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Insect pheromone biosynthesis: stereochemical pathway of hydroxydanaidal production from alkaloidal precursors in Creatonotos transiens (Lepidoptera, Arctiidae)



Insect pheromone biosynthesis: stereochemical pathway of hydroxydanaidal production from alkaloidal precursors in Creatonotos transiens (Lepidoptera, Arctiidae)



Proceedings of the National Academy of Sciences of the United States of America 90(14): 6834-6838



The mechanism by which the moth Creatonotos transiens produces its male pheromone, (7R)-hydroxydanaidal, from heliotrine, an alkaloidal precursor of opposite (7S) stereochemistry, was investigated. Specifically deuteriated samples of heliotrine and epiheliotrine were prepared and fed to C. transiens larvae, and the steps in the biosynthetic process were monitored by gas chromatography/mass spectrometry. These analyses indicate that heliotrine is initially epimerized to (7S)-epiheliotrine by oxidation to the corresponding ketone followed by stereospecific reduction. The order of the subsequent steps is (i) aromatization of the dihydropyrrole ring, (ii) ester hydrolysis, and (iii) oxidation of the resulting primary alcohol to the final aldehyde. The ecological implications of this insect's ability (and the inability of another moth, Utetheisa ornatrix) to use representatives of two stereochemical families of alkaloids as pheromone precursors are discussed.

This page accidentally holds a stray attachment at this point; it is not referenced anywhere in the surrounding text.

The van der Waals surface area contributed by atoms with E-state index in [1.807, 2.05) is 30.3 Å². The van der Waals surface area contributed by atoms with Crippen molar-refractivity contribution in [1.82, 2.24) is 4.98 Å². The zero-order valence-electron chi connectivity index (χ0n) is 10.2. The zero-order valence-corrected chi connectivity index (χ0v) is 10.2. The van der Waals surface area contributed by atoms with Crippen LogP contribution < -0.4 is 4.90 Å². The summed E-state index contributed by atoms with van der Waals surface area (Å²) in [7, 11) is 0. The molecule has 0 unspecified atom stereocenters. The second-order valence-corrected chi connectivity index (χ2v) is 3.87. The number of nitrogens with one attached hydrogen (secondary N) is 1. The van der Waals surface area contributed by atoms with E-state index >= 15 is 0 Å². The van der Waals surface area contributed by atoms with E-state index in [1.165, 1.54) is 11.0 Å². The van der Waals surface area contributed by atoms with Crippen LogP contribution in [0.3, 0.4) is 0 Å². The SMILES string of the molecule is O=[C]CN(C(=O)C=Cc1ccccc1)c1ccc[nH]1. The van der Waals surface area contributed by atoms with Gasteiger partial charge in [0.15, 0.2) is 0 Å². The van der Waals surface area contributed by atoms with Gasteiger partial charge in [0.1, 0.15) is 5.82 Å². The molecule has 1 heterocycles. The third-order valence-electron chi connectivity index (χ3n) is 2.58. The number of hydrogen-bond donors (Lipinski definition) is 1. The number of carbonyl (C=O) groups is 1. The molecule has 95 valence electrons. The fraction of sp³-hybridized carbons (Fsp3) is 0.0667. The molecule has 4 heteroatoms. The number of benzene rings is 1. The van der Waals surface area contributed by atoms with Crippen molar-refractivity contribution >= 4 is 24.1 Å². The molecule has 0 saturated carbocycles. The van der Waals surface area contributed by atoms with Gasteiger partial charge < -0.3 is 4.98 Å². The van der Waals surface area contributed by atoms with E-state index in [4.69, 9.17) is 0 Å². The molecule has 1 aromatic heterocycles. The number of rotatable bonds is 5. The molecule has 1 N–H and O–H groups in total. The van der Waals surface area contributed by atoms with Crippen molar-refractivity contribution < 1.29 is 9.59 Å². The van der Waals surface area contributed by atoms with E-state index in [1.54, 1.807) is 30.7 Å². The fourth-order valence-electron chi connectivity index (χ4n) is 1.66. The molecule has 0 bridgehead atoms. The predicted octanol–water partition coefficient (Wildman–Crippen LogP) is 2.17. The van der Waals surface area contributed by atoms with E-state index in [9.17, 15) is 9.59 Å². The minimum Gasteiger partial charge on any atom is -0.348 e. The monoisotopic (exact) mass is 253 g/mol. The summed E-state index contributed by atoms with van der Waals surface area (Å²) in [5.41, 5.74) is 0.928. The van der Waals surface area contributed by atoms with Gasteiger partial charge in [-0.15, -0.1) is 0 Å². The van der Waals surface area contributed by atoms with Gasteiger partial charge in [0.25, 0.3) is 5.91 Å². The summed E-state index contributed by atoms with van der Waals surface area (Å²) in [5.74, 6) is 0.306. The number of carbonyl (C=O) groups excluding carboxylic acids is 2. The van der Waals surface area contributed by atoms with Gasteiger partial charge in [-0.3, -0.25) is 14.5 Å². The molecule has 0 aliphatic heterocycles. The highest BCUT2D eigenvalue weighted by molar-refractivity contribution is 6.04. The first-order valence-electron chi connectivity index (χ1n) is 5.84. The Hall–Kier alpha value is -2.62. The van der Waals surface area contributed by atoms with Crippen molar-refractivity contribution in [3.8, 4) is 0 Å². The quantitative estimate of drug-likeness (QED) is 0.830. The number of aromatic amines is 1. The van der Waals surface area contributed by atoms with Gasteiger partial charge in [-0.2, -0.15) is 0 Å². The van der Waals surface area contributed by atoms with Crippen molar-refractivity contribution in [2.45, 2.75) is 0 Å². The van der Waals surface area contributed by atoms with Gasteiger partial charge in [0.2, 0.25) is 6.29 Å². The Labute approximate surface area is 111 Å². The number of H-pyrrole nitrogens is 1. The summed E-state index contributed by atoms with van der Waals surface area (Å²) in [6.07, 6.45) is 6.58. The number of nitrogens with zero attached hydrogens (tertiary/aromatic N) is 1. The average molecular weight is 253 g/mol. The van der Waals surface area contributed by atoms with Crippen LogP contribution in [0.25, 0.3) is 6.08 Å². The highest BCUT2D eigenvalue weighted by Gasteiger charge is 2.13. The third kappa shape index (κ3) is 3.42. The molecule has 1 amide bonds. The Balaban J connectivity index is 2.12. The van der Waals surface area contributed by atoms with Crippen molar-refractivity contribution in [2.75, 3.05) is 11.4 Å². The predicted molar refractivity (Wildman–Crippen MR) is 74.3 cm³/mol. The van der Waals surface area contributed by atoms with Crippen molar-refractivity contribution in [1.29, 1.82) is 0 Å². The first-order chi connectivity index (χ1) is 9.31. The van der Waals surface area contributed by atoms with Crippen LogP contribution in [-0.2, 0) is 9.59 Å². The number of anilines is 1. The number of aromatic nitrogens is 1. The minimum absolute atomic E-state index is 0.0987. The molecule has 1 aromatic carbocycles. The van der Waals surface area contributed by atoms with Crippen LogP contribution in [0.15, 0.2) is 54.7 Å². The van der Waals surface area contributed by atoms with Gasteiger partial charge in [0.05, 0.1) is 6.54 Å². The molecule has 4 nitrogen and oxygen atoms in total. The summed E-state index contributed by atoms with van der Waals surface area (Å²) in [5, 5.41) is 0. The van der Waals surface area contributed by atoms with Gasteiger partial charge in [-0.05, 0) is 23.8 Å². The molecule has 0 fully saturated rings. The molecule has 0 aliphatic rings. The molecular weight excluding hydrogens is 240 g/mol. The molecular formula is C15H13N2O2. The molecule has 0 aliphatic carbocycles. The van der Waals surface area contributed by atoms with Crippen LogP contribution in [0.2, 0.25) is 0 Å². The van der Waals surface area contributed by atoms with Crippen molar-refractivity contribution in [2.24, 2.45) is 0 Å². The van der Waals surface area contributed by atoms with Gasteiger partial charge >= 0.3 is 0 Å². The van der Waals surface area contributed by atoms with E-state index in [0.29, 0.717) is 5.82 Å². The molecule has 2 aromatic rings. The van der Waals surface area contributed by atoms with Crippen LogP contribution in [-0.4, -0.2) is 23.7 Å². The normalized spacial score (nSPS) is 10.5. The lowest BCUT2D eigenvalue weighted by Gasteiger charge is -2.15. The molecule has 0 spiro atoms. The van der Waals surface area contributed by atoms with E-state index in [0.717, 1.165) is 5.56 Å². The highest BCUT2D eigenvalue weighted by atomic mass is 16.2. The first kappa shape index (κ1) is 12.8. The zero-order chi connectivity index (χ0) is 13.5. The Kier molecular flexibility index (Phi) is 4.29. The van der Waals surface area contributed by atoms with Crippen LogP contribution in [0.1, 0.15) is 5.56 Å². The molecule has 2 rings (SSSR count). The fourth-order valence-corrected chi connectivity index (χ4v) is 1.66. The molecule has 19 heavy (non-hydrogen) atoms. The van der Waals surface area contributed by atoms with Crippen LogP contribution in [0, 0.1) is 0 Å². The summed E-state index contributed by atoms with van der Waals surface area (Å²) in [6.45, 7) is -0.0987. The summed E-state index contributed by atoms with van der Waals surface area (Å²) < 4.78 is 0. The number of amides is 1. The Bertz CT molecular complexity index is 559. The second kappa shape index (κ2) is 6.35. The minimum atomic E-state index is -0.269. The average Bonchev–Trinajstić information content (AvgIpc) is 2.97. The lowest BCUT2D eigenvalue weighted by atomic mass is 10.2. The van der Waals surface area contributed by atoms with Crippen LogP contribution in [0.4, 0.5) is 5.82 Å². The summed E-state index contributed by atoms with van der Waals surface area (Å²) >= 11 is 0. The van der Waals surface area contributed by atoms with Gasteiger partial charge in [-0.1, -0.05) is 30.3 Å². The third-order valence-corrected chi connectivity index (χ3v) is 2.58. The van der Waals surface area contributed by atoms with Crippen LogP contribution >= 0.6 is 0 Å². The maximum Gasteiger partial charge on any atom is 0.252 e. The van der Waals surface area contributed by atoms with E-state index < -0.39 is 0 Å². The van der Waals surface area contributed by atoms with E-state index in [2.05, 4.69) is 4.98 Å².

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Accession: 002641402

Download citation: RISBibTeXText

PMID: 11607415

DOI: 10.2307/2362601



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